Ballyhooed state Democratic campaign field efforts were strength-tested last Tuesday. Democrats lost two high profile winnable contests — Mark Udall’s U.S. Senate race and Andrew Romanoff’s 6th District congressional seat race. But historic dedication to and spending on targeted door-knocking staved off midterm disaster: As the GOP wave rolled Democratic candidates around the country, Democrats here held on to the governor’s seat and retained control of the lower chamber of the legislature. Still, Republicans did something major here: They changed a main political narrative. Long derided for stumbling in the trenches (door knocking) and relying instead on the “air war” (TV ads) to sell their candidates, this election year GOP campaigns leaned on smart, targeted ground game efforts in Adams and Pueblo counties to make crucial gains, demonstrating they’re still in the game in swing-state Colorado. Via Lynn Bartels at the Denver Post.
The Sunlight Foundation did a post-mortem analysis of outside spending in this year’s midterm elections. Who got the greatest return-on-investment? The U.S. Chamber of Commerce, Crossroads GPS and the National Republican Senatorial Committee. More deets via Opensecrets.org.
Along similar lines, last week the folks at the Daily Show declared victory for Money in the single most high-stakes contest this election season: Money vs. Ideas. Ideas, as they point out, hardly even showed its face in any campaign this cycle.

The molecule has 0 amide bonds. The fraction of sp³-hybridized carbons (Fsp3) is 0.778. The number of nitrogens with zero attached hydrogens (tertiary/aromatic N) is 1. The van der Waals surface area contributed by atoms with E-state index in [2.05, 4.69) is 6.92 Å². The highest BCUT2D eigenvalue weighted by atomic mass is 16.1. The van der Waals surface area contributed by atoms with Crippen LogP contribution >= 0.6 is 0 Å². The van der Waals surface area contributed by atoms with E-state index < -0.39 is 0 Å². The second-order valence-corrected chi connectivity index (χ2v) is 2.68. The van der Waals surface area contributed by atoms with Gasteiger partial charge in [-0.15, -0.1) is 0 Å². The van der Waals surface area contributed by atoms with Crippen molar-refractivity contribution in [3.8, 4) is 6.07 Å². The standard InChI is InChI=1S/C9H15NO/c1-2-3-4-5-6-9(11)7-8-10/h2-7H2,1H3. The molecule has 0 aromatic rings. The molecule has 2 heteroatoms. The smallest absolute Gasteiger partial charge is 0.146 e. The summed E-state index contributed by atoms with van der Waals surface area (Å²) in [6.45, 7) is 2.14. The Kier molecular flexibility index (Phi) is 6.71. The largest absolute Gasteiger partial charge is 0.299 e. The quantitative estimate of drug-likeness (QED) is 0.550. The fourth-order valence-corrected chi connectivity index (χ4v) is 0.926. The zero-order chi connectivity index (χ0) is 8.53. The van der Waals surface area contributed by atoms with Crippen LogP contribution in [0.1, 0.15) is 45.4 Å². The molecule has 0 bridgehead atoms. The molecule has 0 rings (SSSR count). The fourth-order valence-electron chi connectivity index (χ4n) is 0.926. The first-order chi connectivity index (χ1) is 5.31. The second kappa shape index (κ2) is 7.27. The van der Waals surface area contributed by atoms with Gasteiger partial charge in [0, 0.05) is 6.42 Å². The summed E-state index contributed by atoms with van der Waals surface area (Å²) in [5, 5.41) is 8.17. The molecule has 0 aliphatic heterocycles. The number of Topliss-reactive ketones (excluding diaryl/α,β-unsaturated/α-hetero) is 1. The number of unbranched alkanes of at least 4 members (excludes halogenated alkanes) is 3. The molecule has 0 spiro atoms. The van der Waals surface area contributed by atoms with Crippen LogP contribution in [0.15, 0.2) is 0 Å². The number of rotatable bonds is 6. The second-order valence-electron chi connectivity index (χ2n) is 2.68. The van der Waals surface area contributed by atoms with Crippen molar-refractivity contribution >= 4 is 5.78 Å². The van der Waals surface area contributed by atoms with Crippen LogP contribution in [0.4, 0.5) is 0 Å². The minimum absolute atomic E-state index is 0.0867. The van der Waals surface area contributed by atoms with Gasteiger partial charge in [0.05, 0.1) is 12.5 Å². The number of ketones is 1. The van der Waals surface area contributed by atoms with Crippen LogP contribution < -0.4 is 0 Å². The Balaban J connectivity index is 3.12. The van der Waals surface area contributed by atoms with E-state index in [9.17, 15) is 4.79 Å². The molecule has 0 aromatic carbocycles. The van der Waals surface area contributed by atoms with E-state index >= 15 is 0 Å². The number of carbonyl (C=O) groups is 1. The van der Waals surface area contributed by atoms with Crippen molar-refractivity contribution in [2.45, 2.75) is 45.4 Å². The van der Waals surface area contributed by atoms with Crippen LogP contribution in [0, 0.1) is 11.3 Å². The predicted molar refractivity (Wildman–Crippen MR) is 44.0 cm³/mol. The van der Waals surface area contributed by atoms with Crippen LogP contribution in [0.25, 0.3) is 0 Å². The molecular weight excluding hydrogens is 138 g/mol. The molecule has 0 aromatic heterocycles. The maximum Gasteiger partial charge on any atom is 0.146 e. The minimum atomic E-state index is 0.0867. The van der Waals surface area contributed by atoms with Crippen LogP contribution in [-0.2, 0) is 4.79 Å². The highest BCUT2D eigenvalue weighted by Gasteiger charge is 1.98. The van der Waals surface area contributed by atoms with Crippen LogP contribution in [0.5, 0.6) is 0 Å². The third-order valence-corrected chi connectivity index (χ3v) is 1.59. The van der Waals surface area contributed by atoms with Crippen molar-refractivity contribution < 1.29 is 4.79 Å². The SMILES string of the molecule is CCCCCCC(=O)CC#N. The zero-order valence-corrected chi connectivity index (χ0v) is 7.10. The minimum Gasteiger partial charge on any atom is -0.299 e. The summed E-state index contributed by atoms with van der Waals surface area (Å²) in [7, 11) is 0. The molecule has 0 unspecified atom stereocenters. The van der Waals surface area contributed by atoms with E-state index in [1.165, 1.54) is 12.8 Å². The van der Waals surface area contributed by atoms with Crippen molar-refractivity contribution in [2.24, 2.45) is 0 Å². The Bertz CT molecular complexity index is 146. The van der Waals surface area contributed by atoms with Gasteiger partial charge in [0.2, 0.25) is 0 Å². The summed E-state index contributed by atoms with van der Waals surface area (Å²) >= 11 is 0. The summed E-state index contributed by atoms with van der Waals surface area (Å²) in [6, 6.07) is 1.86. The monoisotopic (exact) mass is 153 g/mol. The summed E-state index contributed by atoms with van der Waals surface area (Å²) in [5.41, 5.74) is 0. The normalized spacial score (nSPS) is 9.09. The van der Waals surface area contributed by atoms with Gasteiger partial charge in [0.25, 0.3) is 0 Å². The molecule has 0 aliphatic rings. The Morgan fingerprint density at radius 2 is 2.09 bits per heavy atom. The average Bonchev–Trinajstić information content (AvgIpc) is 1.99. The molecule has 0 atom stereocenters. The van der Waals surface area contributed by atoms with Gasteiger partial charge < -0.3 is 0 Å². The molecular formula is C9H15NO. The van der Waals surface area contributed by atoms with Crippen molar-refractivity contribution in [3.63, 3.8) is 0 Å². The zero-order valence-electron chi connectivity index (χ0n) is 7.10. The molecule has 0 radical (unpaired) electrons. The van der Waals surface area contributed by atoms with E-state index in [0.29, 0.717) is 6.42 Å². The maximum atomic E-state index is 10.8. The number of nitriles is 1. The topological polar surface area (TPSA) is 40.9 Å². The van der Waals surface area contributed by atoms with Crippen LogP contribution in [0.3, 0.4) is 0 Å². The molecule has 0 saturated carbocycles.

25 years ago, Colorado College political science professor John Gould witnessed firsthand the jubilation of recently liberated East Germans as they arrived by train in Prague. This Sunday, he recounted the experience to Carol McGraw at the Gazette.
What recalls? Democrats regained control of both seats that were lost to Republicans last year in midst of the big hoopla over new gun-control legislation. Michael Merrifield, who just picked up John Morse’s old seat in Colorado Springs, used to work for a national gun-control advocacy group. “It’s as if the recalls never happened,” he told the Durango Herald after his victory last Tuesday.
To boost the good kind of community engagement, the Pueblo Police Department is holding a “selfie contest” in which citizens are encouraged to snap a cell phone photo with officers they run into on the streets. “We’re just trying to do a positive thing,” Sgt. Eric Gonzales told the Pueblo Chieftain.
Boulder city council members say it’s high time to reconsider the city’s ban on selling merchandise that displays the logos of local recreational pot shops. It’s a provision unique to Boulder that puts businesses at a disadvantage, they say. On the other hand, some are wary that increased advertising will lead to increased use among teens. Via the Daily Camera.
Oregon, Alaska and Washington, D.C. joined Washington and Colorado on the growing list of states that have legalized the recreational use of marijuana. And though the substance is still illegal at the federal level, an Oklahoma-based electronic cigarette retailer wants to patent a system for producing a type of cannabis oil compatible with the common e-cig and set up franchises in all these pot-friendly states. Commercialization of the marijuana industry: you can bet it’s well underway. Via the Denver Post.
The Denver Post’s Jesse Paul captured good video of around two dozen Jefferson County high school students getting kicked out of a school board meeting last Thursday for being “disruptive.” JeffCo students are still fighting their school board’s recent creation of a curriculum review committee tasked with whitewashing the version of American history taught in the district schools.
Did all the recent stirrings in JeffCo have an effect on the midterm elections? Chalkbeat Colorado asked people how public education issues factored into how they voted last Tuesday.
With reporting by John Tomasic.